October 25, 1999 12:00 PM

Eartha Kitt isn’t the self-effacing sort. Give her time g and she will talk proudly about what she calls ‘God’s gifts” to her: the gravelly purr of a voice land the sensual body—both of which she poured into the vampy schtick she made famous as Catwoman in the hit ’60s TV series Batman, and which have delighted (and titillated) sold-out crowds at Manhattan’s swank Café Carlyle for the past eight years. But right now, walking through her four-bedroom home in Westchester County, N.Y., making sure her two grandchildren are amused and that her two miniature poodles are well-behaved (or vice versa), the 72-year-old siren, born Eartha Mae Kitt-Fields, is happily bragging about something else. “See this?” she says, pointing to the intricate needlework on pillows and rugs, table runners and chairs. “All of this is mine—something I can show for my loneliness in hotel rooms.” She smiles wryly. “I like to see how my time has been spent.”

It would take a Sistine Chapel ceiling of cross-stitching to bear full witness. In the 50 years since Kitt first unleashed her feline femme fatale cabaret act in London and Paris, she has proved to be one of entertainment’s most enduring—and enigmatic—icons. She has recorded hit songs in English, Spanish, French and Turkish, won Tony nominations for her work on Broadway and between sips of Dom Pérignon advised Revlon founder and onetime lover Charles Revson on lipstick shades. She spent years blackballed after airing her vigorous anti-Vietnam war views to a startled Lady Bird Johnson. And she once disappeared for days off the Nigerian set of 1957’s The Mark of the Hawk. “We were panicked,” says her friend and costar Sidney Poitier. “We thought she had been kidnapped or something.” The something turned out to be a rendezvous with a local man. “She just reappeared as if nothing had happened,” says Poitier. “She is the freest spirit you have ever met.”

But also one of the most insecure. Riding a ’90s renaissance sparked by her turn in Eddie Murphy’s 1992 film Boomerang, Kitt has appeared on TV (in Old Navy ads), on records (her Eartha Kitt Greatest Hits: Purr-fect CD was released in June), in New York City taxicabs (with a recorded message telling riders to buckle up) and on stages nationwide as the Wicked Witch in last year’s tour of The Wizard of Oz. Kitt revels in “the wonderful things people say about me”—but doesn’t take them too seriously: “Once the Eartha Kitt paraphernalia is taken off, I go back to being Eartha Mae, feeling that nobody wants me, and I don’t want to be seen.”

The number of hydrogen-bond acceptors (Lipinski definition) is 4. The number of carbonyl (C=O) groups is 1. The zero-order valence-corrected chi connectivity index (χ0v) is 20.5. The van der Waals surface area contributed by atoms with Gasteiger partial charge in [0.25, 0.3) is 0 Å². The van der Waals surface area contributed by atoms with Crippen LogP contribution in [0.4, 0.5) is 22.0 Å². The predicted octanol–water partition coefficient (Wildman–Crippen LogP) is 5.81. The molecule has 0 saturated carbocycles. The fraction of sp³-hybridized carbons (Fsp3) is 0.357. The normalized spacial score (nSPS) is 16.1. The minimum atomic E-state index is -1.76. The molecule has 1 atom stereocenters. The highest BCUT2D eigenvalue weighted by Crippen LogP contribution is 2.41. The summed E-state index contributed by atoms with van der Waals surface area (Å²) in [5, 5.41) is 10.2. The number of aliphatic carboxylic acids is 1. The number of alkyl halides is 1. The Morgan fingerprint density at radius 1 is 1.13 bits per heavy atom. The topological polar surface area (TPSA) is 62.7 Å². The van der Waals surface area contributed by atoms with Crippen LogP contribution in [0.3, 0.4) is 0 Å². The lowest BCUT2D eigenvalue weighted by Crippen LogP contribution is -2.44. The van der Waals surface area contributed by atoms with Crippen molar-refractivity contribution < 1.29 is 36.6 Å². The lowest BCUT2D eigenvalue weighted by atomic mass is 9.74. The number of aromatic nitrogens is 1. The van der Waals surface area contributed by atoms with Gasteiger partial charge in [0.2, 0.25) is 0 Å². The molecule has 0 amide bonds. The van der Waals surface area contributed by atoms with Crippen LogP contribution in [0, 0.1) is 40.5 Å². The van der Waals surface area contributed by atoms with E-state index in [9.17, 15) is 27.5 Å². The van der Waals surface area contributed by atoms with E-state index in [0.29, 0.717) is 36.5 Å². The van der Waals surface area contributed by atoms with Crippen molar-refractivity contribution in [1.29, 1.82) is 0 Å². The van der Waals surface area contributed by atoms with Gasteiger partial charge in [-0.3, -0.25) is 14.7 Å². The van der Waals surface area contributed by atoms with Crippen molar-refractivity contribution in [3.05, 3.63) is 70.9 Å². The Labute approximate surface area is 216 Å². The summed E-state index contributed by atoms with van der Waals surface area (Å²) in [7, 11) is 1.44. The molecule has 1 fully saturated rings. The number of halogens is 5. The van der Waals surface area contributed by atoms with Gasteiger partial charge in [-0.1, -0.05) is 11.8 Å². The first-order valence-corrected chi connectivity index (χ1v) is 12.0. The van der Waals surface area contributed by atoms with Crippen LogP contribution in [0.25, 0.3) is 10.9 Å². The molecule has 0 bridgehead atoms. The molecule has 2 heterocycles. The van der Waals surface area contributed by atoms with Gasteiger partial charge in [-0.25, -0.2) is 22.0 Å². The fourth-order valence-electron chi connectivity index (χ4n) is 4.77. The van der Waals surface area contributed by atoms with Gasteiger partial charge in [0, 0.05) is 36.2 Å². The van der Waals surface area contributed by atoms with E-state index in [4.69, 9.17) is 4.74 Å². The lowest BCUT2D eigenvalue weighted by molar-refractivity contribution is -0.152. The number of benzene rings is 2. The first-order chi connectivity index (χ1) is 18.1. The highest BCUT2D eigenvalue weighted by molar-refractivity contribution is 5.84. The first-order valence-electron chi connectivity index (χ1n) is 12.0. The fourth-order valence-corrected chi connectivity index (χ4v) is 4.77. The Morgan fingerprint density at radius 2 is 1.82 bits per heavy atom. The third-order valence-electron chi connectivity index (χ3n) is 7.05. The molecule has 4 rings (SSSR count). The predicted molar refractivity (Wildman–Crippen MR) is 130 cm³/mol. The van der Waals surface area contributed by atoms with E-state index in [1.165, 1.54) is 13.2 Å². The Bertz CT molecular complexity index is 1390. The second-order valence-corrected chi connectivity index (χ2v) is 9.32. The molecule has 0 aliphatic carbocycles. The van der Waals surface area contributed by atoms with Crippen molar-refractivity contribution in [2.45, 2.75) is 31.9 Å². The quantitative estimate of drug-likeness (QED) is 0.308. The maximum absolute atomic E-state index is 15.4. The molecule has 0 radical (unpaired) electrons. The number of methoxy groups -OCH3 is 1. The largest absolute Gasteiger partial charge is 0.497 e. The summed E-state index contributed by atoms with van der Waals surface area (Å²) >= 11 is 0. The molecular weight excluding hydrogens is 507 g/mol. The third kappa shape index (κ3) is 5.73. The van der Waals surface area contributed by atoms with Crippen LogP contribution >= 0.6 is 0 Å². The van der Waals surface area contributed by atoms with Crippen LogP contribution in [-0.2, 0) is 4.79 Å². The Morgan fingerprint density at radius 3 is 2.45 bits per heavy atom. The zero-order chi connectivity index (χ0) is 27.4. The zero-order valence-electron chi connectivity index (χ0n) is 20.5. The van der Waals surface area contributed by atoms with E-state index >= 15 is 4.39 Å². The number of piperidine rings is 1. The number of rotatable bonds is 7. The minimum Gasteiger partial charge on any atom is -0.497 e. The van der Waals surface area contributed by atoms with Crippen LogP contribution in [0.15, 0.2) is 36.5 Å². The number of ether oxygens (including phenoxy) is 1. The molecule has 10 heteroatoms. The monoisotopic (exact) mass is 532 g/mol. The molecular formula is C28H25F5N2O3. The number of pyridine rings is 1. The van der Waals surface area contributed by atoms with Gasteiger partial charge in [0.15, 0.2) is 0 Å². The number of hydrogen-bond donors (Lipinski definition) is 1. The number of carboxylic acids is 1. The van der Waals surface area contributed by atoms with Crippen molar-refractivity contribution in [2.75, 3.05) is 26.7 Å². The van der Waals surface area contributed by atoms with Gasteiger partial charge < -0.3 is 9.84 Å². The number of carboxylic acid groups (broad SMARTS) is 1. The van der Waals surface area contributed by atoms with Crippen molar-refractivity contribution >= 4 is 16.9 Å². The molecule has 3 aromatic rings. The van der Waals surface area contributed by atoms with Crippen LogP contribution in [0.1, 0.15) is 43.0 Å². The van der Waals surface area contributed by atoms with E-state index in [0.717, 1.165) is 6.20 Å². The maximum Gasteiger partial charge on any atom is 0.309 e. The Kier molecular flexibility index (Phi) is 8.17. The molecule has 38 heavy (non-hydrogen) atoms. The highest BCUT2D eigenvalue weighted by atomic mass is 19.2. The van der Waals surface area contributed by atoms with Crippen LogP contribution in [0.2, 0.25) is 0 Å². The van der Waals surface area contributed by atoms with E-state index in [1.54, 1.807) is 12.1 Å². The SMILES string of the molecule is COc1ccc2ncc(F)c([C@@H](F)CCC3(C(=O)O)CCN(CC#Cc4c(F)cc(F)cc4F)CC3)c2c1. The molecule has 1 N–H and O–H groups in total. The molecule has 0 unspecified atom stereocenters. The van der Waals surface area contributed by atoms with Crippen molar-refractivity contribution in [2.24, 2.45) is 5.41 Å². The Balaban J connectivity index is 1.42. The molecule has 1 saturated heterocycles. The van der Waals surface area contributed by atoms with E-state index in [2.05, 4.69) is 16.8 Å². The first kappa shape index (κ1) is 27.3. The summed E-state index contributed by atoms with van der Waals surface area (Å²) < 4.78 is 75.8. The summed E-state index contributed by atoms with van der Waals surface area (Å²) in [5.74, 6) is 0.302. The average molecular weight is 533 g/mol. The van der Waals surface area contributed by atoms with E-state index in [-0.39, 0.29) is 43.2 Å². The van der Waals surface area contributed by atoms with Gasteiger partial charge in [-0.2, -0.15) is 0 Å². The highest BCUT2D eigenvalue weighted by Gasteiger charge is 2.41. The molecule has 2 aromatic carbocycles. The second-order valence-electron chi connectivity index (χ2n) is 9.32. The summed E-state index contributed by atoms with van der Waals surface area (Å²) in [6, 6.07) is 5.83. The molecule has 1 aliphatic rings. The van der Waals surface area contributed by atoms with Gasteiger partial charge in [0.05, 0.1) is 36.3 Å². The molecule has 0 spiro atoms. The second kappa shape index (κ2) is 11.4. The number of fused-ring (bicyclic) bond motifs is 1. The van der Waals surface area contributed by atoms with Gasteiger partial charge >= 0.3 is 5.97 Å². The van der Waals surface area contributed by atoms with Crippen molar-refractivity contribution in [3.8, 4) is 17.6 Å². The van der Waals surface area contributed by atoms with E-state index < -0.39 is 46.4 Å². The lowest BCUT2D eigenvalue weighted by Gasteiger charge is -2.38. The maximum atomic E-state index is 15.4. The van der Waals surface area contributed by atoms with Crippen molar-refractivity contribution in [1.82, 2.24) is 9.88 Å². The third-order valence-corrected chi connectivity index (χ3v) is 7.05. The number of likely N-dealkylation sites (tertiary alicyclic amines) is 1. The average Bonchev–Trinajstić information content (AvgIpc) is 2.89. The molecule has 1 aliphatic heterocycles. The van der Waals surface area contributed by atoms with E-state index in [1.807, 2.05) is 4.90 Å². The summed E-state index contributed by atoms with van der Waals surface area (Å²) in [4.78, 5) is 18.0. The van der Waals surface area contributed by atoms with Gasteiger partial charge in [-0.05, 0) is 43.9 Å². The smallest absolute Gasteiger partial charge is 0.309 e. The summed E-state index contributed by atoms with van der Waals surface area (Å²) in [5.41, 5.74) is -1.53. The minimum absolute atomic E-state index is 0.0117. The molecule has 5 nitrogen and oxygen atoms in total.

Born in 1927 in Saint Matthews, S.C., Kitt never knew her father. When she was a little girl, her mother became involved with a man who rejected Eartha—in part because her skin was light black. As a result, at around age 4, “I was given away to a family who was very abusive to me,” she says. She lost all contact with her mother, who died when Kitt was about 10. “I didn’t even cry,” she says. Life improved only slightly when her mother’s sister arrived from Manhattan to bring Kitt home with her. “She felt it was her Christian duty to take me out of the squalor I was living in,” says Kitt. “But she paid no attention to me.” Treated like a stranger in the Harlem apartment they shared, she says, Kitt was also ostracized at Public School 136 for being a “yella gal.” Help came in the form of a teacher—light-skinned like Kitt—who encouraged her to read, to sing in the chorus, and eventually to earn a spot in New York City’s High School of Performing Arts.